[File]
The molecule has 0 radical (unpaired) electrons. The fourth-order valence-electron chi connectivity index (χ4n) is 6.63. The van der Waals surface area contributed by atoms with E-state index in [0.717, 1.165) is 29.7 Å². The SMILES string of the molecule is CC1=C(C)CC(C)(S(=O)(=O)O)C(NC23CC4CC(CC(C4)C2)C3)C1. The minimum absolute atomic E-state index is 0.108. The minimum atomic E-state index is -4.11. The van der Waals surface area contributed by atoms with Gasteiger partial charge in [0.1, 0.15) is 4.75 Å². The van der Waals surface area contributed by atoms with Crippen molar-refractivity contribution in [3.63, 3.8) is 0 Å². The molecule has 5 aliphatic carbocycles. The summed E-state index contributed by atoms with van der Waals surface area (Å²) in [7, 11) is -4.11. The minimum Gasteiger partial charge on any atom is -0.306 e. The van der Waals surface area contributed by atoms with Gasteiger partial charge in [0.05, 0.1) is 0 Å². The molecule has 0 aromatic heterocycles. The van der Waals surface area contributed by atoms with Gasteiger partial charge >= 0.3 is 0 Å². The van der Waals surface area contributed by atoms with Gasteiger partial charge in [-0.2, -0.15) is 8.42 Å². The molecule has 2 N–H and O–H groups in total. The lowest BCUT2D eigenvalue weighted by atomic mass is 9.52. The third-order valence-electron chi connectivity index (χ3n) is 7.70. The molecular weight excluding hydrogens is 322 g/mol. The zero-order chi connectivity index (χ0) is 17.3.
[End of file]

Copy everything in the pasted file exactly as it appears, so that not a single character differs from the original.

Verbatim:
The molecule has 0 radical (unpaired) electrons. The fourth-order valence-electron chi connectivity index (χ4n) is 6.63. The van der Waals surface area contributed by atoms with E-state index in [0.717, 1.165) is 29.7 Å². The SMILES string of the molecule is CC1=C(C)CC(C)(S(=O)(=O)O)C(NC23CC4CC(CC(C4)C2)C3)C1. The minimum absolute atomic E-state index is 0.108. The minimum atomic E-state index is -4.11. The van der Waals surface area contributed by atoms with Gasteiger partial charge in [0.1, 0.15) is 4.75 Å². The van der Waals surface area contributed by atoms with Crippen molar-refractivity contribution in [3.63, 3.8) is 0 Å². The molecule has 5 aliphatic carbocycles. The summed E-state index contributed by atoms with van der Waals surface area (Å²) in [7, 11) is -4.11. The minimum Gasteiger partial charge on any atom is -0.306 e. The van der Waals surface area contributed by atoms with Gasteiger partial charge in [0.05, 0.1) is 0 Å². The molecule has 0 aromatic heterocycles. The van der Waals surface area contributed by atoms with Gasteiger partial charge >= 0.3 is 0 Å². The van der Waals surface area contributed by atoms with Gasteiger partial charge in [-0.2, -0.15) is 8.42 Å². The molecule has 2 N–H and O–H groups in total. The lowest BCUT2D eigenvalue weighted by atomic mass is 9.52. The third-order valence-electron chi connectivity index (χ3n) is 7.70. The molecular weight excluding hydrogens is 322 g/mol. The zero-order chi connectivity index (χ0) is 17.3.